I have often pointed out in this column that racism is a sin—and the first step your aunt needs to take is to face this truth. God made us all, regardless of our ethnic background or race, and He loves us all equally. Should those of us who claim to follow Christ love others any less than He does? Remember, by His death on the cross Jesus "purchased men for God from every tribe and language and people and nation" (Rev. 5:9).

But racism is also wrong because it has its roots in pride—believing we are better than other people are. But pride is a very serious and dangerous sin in the eyes of God. The Bible warns, "Everyone who is proud in heart is an abomination to the Lord; be assured, he will not be unpunished" (Prov. 16:5).

Pray for your aunt, and ask God also to give you an opportunity to confront her with your concerns. She may not even be aware how deep her prejudice is; if she grew up this way, she may never have examined it. Above all, encourage her to open her heart afresh to Christ and His transforming love.

Q: Where did all the races come from?  I have a hard time believing God meant for there to be so much strife because of race.
A: No, the devil did not create the various races. Instead, God created them and gave them their unique identity. The Bible says, "From one man (Adam) he made every nation of men, that they should inhabit the whole earth; and he determined the times set for them and the exact places where they should live" (Acts 17:26).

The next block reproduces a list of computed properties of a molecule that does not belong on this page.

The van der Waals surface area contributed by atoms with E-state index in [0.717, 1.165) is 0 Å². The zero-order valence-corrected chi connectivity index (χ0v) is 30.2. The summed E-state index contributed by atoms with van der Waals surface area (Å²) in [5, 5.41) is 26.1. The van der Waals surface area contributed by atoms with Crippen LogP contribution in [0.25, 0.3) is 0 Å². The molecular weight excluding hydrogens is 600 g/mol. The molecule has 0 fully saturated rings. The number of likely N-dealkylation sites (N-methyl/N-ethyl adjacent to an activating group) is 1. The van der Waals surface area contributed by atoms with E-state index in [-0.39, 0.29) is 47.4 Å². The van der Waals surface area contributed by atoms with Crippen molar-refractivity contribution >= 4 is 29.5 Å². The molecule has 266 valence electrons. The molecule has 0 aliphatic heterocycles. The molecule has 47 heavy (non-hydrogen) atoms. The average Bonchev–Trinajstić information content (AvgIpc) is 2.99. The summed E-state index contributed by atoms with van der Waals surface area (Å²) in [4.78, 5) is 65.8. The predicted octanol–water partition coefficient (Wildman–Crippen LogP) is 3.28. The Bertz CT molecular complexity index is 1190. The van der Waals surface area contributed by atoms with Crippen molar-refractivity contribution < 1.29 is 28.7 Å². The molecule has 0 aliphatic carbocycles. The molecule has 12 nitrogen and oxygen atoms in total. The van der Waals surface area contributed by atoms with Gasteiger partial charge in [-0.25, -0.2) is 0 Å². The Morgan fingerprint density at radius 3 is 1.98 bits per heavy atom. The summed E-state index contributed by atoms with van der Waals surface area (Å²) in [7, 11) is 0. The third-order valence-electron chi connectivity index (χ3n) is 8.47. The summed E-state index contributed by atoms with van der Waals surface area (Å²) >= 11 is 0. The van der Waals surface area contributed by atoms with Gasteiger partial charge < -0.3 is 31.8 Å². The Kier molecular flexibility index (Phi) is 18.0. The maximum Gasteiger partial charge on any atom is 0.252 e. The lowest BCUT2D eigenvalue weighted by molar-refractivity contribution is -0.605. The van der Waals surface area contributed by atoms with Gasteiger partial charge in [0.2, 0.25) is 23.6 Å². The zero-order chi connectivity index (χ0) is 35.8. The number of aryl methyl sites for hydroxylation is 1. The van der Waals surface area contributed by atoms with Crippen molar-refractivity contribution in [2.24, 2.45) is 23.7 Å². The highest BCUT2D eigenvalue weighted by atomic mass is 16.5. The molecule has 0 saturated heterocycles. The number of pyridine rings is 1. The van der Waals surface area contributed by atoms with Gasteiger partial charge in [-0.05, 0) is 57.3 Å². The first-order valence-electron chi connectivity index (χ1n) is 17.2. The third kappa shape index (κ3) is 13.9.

But God did not create the strife between races, nor did He intend for it to be that way. Strife between races and ethnic groups comes from sin—and sin resides in the human heart. The Bible says, "Where do wars and fights among you come from? Do they not come from your lusts that war in your body?" (James 4:1). When one group or one race claims it is superior to another, pride has taken control—and pride is a sin.

Instead, God wants us to learn to accept each other and love each other—and this becomes possible as we turn our lives over to Christ and allow Him to change us from within. When we allow sin to rule us, we easily give in to hate and anger. But Christ's Spirit gives us love, even for those we once despised. The Bible says, "But the fruit of the Spirit is love" (Gal. 5:22).

It has often been said that the ground at the foot of the cross is level—and it is true. No matter who we are, we need Christ's forgiveness and grace. Have you come to Him for the forgiveness and new life He offers?

There is only one answer to the problem behind racism.

Find peace with God.